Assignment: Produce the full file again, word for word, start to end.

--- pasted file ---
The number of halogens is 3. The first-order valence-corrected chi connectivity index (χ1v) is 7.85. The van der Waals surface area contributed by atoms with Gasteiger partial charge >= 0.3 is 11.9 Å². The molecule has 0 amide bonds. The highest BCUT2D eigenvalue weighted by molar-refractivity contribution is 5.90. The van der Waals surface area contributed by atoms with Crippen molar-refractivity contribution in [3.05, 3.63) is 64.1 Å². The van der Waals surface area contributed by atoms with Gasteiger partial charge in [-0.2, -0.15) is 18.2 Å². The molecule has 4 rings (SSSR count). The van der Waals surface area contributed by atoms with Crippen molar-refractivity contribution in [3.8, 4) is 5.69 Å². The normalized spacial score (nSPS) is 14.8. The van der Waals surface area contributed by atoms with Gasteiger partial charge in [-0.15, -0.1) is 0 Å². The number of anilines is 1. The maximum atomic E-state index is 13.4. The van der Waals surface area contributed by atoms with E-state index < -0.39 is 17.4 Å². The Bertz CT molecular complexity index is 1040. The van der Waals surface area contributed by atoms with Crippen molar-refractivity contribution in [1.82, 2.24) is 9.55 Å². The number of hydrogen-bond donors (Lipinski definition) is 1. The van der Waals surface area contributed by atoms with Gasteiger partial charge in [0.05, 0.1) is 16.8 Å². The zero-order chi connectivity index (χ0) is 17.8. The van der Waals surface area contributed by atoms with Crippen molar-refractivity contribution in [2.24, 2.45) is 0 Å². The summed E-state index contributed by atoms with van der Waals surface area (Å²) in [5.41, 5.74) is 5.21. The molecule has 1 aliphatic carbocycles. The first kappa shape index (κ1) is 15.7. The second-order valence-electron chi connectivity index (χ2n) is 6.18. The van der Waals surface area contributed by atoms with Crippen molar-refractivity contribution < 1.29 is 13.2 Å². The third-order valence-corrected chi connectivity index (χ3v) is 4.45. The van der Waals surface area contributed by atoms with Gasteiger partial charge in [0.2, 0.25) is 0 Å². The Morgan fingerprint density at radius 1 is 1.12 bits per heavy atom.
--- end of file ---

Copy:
The number of halogens is 3. The first-order valence-corrected chi connectivity index (χ1v) is 7.85. The van der Waals surface area contributed by atoms with Gasteiger partial charge >= 0.3 is 11.9 Å². The molecule has 0 amide bonds. The highest BCUT2D eigenvalue weighted by molar-refractivity contribution is 5.90. The van der Waals surface area contributed by atoms with Crippen molar-refractivity contribution in [3.05, 3.63) is 64.1 Å². The van der Waals surface area contributed by atoms with Gasteiger partial charge in [-0.2, -0.15) is 18.2 Å². The molecule has 4 rings (SSSR count). The van der Waals surface area contributed by atoms with Crippen molar-refractivity contribution in [3.8, 4) is 5.69 Å². The normalized spacial score (nSPS) is 14.8. The van der Waals surface area contributed by atoms with Gasteiger partial charge in [-0.15, -0.1) is 0 Å². The number of anilines is 1. The maximum atomic E-state index is 13.4. The van der Waals surface area contributed by atoms with E-state index < -0.39 is 17.4 Å². The Bertz CT molecular complexity index is 1040. The van der Waals surface area contributed by atoms with Crippen molar-refractivity contribution in [1.82, 2.24) is 9.55 Å². The number of hydrogen-bond donors (Lipinski definition) is 1. The van der Waals surface area contributed by atoms with Gasteiger partial charge in [0.05, 0.1) is 16.8 Å². The zero-order chi connectivity index (χ0) is 17.8. The van der Waals surface area contributed by atoms with Crippen molar-refractivity contribution in [2.24, 2.45) is 0 Å². The summed E-state index contributed by atoms with van der Waals surface area (Å²) in [5.41, 5.74) is 5.21. The molecule has 1 aliphatic carbocycles. The first kappa shape index (κ1) is 15.7. The second-order valence-electron chi connectivity index (χ2n) is 6.18. The van der Waals surface area contributed by atoms with Crippen molar-refractivity contribution < 1.29 is 13.2 Å². The third-order valence-corrected chi connectivity index (χ3v) is 4.45. The van der Waals surface area contributed by atoms with Gasteiger partial charge in [0.2, 0.25) is 0 Å². The Morgan fingerprint density at radius 1 is 1.12 bits per heavy atom.